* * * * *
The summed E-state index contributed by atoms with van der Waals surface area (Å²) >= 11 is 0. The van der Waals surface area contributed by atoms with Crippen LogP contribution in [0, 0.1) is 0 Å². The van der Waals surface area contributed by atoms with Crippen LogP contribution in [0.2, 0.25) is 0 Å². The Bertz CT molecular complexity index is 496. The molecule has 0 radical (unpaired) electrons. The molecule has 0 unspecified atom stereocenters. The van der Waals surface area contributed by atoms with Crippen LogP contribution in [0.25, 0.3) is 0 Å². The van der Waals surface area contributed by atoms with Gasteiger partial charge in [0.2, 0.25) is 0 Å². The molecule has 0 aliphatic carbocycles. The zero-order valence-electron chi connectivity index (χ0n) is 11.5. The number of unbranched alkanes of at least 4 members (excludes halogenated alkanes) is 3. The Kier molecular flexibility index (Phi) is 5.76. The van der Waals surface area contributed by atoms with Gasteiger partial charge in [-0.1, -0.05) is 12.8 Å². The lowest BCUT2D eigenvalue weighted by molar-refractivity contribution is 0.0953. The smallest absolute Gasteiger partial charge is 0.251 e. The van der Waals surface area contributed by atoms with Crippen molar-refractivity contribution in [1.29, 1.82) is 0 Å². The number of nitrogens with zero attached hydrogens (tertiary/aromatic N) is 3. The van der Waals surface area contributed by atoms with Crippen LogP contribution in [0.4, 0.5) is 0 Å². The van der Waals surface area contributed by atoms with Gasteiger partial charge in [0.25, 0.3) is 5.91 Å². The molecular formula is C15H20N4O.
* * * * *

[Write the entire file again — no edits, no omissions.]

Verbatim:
The summed E-state index contributed by atoms with van der Waals surface area (Å²) >= 11 is 0. The van der Waals surface area contributed by atoms with Crippen LogP contribution in [0, 0.1) is 0 Å². The van der Waals surface area contributed by atoms with Crippen LogP contribution in [0.2, 0.25) is 0 Å². The Bertz CT molecular complexity index is 496. The molecule has 0 radical (unpaired) electrons. The molecule has 0 unspecified atom stereocenters. The van der Waals surface area contributed by atoms with Crippen LogP contribution in [0.25, 0.3) is 0 Å². The van der Waals surface area contributed by atoms with Gasteiger partial charge in [0.2, 0.25) is 0 Å². The molecule has 0 aliphatic carbocycles. The zero-order valence-electron chi connectivity index (χ0n) is 11.5. The number of unbranched alkanes of at least 4 members (excludes halogenated alkanes) is 3. The Kier molecular flexibility index (Phi) is 5.76. The van der Waals surface area contributed by atoms with Gasteiger partial charge in [-0.1, -0.05) is 12.8 Å². The lowest BCUT2D eigenvalue weighted by molar-refractivity contribution is 0.0953. The smallest absolute Gasteiger partial charge is 0.251 e. The van der Waals surface area contributed by atoms with Crippen molar-refractivity contribution in [1.29, 1.82) is 0 Å². The number of nitrogens with zero attached hydrogens (tertiary/aromatic N) is 3. The van der Waals surface area contributed by atoms with Crippen LogP contribution in [0.4, 0.5) is 0 Å². The van der Waals surface area contributed by atoms with Gasteiger partial charge in [0.25, 0.3) is 5.91 Å². The molecular formula is C15H20N4O.